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Samuel Johnson

Miss Anthony

English

Period: 3rd

Dec. 17th, 2009

The Un-Fairness Doctrine

In the mid-1960's, an effort was made to systematically identify "right-wing

broadcasting... Hostile to President Kennedy and his programs" and harass them

with letters and telephone calls demanding equal time. The fairness doctrine is a

policy, if passed, would give opposing parties on TV or radio equal airing time to

suppress biases. The constitutionality of the fairness doctrine was challenged in

the 1969 case Red Lion v. FCC for providing a person criticized on the air an

opportunity to reply. Since 1969, the fairness doctrine has been tried many times

but all attempts failed. Many times after, attempts were to pass the fairness

doctrine through President Ronald Raegan and congress. However, all attempts

failed. Recently, Democrats have advocated that the doctrine should be

reinstated. They argue that broadcasters, including talk radio should present both

sides of any issue because they use the public airwaves Those who support

reinstating the fairness doctrine often cite the fact that public ownership justifies

the imposition if content-based censorship on licensees. This research paper will

be an argument of my three points of disapproval towards the fairness doctrine's

revival. My points being that the fairness doctrine is against the First Amendment

of the Constitution, it had been failed many times in the past, and its result of
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airing less opinions on the airwaves.

My first reason is that the fairness doctrine is unconstitutional to the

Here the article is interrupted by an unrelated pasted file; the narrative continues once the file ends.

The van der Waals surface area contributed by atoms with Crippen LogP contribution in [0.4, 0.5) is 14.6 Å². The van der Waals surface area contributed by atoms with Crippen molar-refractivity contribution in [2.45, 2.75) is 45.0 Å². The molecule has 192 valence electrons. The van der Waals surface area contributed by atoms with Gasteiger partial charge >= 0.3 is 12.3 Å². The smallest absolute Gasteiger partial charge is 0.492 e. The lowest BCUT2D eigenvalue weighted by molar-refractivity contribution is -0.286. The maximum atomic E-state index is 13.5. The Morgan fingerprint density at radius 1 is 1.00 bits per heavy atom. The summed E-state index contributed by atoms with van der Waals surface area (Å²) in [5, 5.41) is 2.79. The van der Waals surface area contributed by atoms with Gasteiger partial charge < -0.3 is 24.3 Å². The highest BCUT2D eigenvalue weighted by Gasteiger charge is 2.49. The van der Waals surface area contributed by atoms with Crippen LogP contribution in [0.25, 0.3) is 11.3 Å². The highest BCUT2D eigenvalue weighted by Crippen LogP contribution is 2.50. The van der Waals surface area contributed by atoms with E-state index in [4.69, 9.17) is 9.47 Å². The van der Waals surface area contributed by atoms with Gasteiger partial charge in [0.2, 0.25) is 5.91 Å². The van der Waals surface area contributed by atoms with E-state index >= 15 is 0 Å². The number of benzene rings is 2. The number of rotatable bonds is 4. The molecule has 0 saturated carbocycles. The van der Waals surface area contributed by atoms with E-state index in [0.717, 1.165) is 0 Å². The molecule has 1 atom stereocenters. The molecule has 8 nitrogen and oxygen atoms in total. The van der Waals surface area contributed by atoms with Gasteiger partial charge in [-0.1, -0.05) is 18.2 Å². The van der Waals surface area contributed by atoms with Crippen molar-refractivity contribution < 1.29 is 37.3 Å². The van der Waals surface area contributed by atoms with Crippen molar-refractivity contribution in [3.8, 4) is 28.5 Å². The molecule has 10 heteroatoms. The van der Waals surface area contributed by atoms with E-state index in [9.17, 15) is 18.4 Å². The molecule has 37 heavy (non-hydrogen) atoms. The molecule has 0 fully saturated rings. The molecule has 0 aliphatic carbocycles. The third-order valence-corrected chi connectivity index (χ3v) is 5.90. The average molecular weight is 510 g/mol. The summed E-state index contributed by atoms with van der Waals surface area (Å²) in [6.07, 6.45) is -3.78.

first amendment; the freedom of speech and press. "Congress shall

make no aw respecting religion, of prohibiting the exercise of thereof; or

abridging the freedom speech or of the press; or the right of the

peaceably assembly, and to petition the government for tedress of

grievances." Any law that is targeted at media based on the content of

what being said raises greater constitutional concerns and is much less

likely to pass constitutional muster. A reinstatement of the fairness

doctrine has the potential to place bureaucrats and political appointees in

a position to squelch free speech. The fairness doctrine is a real hazard

to the first amendment of the constitution.

My second point is that the fairness doctrine has already failed in

many attempts to pass President Raegan, supreme court, and the

congress. The likelihood of it passing today is slim. An attempt to pass

supreme court in a court case Red Lion Broadcasting v. FCC was setup.

The Court ruled it did not violate a broadcaster's First Amendment rights,

the court did say if this were to ever restrain speech, the court would

reconsider the constitutionality. After attempting to pass Supreme Court,

it was attempted to pass President Ronald Raegan whom had vetoed it.

The FCC had put up the fairness doctrine to test to see it "served public